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1[mass noun] Large lettering, either capital or uncial, in which all the letters are the same height:[as modifier] ‘Insular majuscule script’
- ‘Upper and lower case come from typesetting (the letters were kept in two cases, majuscule letters were kept in the upper case, the others in the lower case.’
- ‘The descriptions of the majuscule transcriptions are identical with those in the majuscule area of the site.’
- ‘It was an angular majuscule script, often written without breaks between words or with words separated by dots.’
- ‘A capital ‘I’ as exampled at line-initial position and with obvious intention to produce a majuscule form.’
- ‘The majuscule letter V symbolizes a daughter of the Mother Goddess or the Mother Goddess as a virgin.’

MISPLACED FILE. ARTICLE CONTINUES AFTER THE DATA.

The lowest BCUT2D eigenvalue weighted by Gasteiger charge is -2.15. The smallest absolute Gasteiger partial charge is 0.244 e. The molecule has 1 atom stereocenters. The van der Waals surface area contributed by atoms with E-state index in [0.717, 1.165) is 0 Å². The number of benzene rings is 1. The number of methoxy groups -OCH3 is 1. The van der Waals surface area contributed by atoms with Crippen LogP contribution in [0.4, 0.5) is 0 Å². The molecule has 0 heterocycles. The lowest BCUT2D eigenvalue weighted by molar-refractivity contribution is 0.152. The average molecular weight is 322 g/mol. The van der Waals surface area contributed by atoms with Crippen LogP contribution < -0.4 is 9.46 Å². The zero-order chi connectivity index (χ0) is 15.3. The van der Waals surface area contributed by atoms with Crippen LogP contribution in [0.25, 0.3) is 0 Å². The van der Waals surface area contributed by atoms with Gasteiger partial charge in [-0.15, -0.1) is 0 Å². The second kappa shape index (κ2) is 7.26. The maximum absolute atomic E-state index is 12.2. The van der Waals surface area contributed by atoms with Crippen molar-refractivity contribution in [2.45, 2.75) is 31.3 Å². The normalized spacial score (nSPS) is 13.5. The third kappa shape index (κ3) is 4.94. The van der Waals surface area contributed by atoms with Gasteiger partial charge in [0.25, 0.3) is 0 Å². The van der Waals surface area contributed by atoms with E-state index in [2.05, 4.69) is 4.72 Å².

- 1.1[count noun] A large letter.
- ‘In the West, majuscules seemed to have been used for more formal writing: literary texts, Gospels, and important religious works as well as luxury manuscripts.’
- ‘The character set was greatly expanded to include punctuation, accented characters, and many many alternates, especially for the majuscules.’
- ‘The written and printed form of English has two interlocking systems of letters: large letters, known variously as capitals, upper-case letters, majuscules, and small letters, or lower-case letters, minuscules.’
- ‘There should be consistent family characteristics in minuscules and majuscules and between the two.’
- ‘It was more a matter of the development of a more mature pattern that was no longer a capital script but one that consisted of hybrid majuscules organized as a graphic system.’
- ‘In one hand he holds an open book and with an prodigious index finger points to the victim with words in red Roman majuscules against the night sky.’
Early 18th century: from French, from Latin majuscula (littera) somewhat greater (letter).
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